So many possibilities. So much excitement. Now, so many questions, most dismissed by Venus, who at times acts and talks as if nothing has changed from the golden era of victories at Wimbledon or the U.S. Open.

Asked if she even considered the match against Nara could be her last singles ever at Wimbledon, Williams was perturbed. “No,” she said, “I definitely don’t think that way. Yeah, that pretty much sums it up.”

An odd phrase, in a way, when she will not agree to a summing up of her career.

Derek Jeter can take his victory lap. Venus Williams is taking her time, lingering as long as possible in the only world she has known since a teenager.

It’s basically one Williams in the spotlight, Serena, who is 32 but the tournament’s No. 1 seed. Venus is out there on the fringe, being questioned on what it’s like when she and Serena both are in the second week of major championship, as once they were.

“I think we motivate each other,” said Venus. “We want to see each other win. I guess I haven’t held up my end of the bargain. I tried. I just haven’t had the luck I wanted.”

Without the Sjogren’s, for which she was diagnosed in 2011, she’s a better player. However, tennis is a sport of the young, and healthy or not, a 34-year-old is at a disadvantage. The kid across the net has the reflexes you used to have. Perception is no substitute for reaction.

“Wisdom has served me well,” countered Venus when reminded of her age. “I’ve worn my sunscreen, so I haven’t aged terribly. My knees are very tight, not saggy. And the crow’s feet have been kept at bay. So I’ll give myself an A-plus.”

She looks fine. It’s her tennis that’s saggy, not the knees. Still, she’s not prepared to surrender to any opponent, including Father Time.  

“I don’t like watching it on TV,” she said when asked what keeps her going. “I want to be out there. I’m not about the easy thing. Life is a challenge. For me, when I leave tennis, I want it to be on my own terms.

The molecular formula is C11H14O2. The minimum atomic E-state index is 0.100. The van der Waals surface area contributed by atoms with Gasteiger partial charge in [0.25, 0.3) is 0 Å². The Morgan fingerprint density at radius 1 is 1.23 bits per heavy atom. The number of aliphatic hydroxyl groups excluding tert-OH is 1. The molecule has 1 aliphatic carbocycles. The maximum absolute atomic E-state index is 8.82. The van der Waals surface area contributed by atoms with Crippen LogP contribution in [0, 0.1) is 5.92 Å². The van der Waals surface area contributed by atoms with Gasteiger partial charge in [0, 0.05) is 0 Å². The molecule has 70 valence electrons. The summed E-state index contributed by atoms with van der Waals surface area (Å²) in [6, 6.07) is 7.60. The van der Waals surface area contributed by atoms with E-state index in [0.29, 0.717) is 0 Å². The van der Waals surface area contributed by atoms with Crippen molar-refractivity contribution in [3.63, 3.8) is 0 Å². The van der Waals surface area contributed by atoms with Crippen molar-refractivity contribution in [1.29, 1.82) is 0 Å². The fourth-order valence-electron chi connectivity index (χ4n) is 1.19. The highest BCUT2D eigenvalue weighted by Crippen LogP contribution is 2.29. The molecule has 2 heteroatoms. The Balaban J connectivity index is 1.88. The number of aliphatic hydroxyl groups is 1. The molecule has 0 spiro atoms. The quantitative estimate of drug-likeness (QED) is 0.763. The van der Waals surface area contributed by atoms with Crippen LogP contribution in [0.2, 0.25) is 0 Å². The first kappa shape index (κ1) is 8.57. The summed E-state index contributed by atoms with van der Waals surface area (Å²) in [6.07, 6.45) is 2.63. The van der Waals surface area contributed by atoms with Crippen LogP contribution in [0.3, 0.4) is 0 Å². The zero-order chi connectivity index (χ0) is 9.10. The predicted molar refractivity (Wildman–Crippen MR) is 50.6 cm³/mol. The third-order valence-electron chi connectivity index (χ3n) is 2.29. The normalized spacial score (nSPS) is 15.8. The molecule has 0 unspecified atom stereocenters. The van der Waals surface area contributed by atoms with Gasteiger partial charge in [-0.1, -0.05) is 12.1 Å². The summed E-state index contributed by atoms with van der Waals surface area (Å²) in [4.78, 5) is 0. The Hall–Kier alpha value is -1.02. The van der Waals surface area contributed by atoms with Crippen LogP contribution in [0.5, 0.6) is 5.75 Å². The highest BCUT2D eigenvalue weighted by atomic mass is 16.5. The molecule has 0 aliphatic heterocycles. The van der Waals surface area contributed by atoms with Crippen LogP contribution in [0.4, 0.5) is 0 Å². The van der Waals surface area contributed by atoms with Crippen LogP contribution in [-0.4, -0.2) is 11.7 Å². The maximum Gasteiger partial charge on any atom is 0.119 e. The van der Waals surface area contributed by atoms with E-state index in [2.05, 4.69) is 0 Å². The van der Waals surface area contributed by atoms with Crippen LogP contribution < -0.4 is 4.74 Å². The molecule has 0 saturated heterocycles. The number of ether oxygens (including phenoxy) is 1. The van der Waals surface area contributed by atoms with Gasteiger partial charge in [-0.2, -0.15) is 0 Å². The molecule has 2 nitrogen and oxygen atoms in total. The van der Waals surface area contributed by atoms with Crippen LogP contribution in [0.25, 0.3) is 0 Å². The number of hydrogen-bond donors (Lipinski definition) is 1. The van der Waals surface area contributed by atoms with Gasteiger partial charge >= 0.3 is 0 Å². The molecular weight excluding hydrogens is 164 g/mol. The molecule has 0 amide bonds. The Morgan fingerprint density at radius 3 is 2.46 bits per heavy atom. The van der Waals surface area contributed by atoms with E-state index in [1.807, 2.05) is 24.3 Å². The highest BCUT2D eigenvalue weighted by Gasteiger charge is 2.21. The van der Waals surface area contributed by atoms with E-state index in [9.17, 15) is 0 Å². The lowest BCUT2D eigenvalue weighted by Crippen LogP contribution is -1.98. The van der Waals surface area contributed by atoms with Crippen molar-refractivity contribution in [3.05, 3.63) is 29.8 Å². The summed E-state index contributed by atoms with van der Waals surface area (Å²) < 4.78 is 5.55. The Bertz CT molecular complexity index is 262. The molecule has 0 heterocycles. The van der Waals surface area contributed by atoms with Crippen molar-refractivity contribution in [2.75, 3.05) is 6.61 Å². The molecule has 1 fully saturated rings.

“I want to look back with no regrets. So far in my career I can do that. Everyone messes up. Everyone chokes. Everyone gets tight. Everyone loses matches they should have won. But as long as you walked out there and gave it your all, you can look back with no regrets.”

Yes, wisdom has served her well. Very well.

9:34AM

RealClearSports: 'Tough-as-Nails' Venus Out in 1st Round

By Art Spander
For RealClearSports.com

WIMBLEDON, England — The response was a fusion of philosophy and defiance. A champion never concedes, which is why she is a champion. For a decade, Venus Williams, a queen here in a land of royalty, unquestionably was a champion of grace and grandeur.

Now, in one of those awful twists of fate, Venus has been stricken by an autoimmune disease named Sjogren's Syndrome, which has sapped her strength and stolen her brilliance.

Read the full story here.

© RealClearSports 2012

10:17AM

SF Examiner: In the aftermath of the tragedy of 9/11, we've grown stronger

By Art Spander
Special to The Examiner


It was supposed to be the men’s singles final today, but fate and the weather have upset the schedule. On this painful anniversary, on a court in a complex only a few miles from ground zero, it will be the ladies who take the stage at the U.S. Open.

Aside the Long Island Expressway from Manhattan to the Billie Jean King National Tennis Center, a route contestants, officials and media travel, there is a billboard with only three words: “Honor. Remember. Unite.”



Read the full story here.

Copyright 2011 SF Newspaper Company